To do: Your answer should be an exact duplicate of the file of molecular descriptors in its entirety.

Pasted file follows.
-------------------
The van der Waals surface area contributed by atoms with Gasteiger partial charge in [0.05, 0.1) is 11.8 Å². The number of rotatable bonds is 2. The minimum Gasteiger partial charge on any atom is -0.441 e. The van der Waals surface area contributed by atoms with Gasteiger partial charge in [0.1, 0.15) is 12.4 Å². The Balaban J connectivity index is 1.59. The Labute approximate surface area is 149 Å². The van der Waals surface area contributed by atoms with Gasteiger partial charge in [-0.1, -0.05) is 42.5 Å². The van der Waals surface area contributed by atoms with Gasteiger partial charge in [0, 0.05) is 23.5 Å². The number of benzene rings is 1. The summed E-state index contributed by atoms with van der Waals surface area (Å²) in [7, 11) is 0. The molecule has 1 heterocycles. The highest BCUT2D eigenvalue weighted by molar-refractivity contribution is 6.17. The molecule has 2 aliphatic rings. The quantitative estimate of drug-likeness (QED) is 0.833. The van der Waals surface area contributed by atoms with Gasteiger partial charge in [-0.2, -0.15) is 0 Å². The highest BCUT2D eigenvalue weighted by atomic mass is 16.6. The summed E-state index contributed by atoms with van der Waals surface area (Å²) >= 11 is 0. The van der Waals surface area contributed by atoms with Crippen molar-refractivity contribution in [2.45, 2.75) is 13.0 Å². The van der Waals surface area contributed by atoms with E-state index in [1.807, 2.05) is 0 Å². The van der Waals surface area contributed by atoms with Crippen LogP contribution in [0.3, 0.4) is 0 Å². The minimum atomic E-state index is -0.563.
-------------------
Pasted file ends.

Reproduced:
The van der Waals surface area contributed by atoms with Gasteiger partial charge in [0.05, 0.1) is 11.8 Å². The number of rotatable bonds is 2. The minimum Gasteiger partial charge on any atom is -0.441 e. The van der Waals surface area contributed by atoms with Gasteiger partial charge in [0.1, 0.15) is 12.4 Å². The Balaban J connectivity index is 1.59. The Labute approximate surface area is 149 Å². The van der Waals surface area contributed by atoms with Gasteiger partial charge in [-0.1, -0.05) is 42.5 Å². The van der Waals surface area contributed by atoms with Gasteiger partial charge in [0, 0.05) is 23.5 Å². The number of benzene rings is 1. The summed E-state index contributed by atoms with van der Waals surface area (Å²) in [7, 11) is 0. The molecule has 1 heterocycles. The highest BCUT2D eigenvalue weighted by molar-refractivity contribution is 6.17. The molecule has 2 aliphatic rings. The quantitative estimate of drug-likeness (QED) is 0.833. The van der Waals surface area contributed by atoms with Gasteiger partial charge in [-0.2, -0.15) is 0 Å². The highest BCUT2D eigenvalue weighted by atomic mass is 16.6. The summed E-state index contributed by atoms with van der Waals surface area (Å²) >= 11 is 0. The van der Waals surface area contributed by atoms with Crippen molar-refractivity contribution in [2.45, 2.75) is 13.0 Å². The van der Waals surface area contributed by atoms with E-state index in [1.807, 2.05) is 0 Å². The van der Waals surface area contributed by atoms with Crippen LogP contribution in [0.3, 0.4) is 0 Å². The minimum atomic E-state index is -0.563.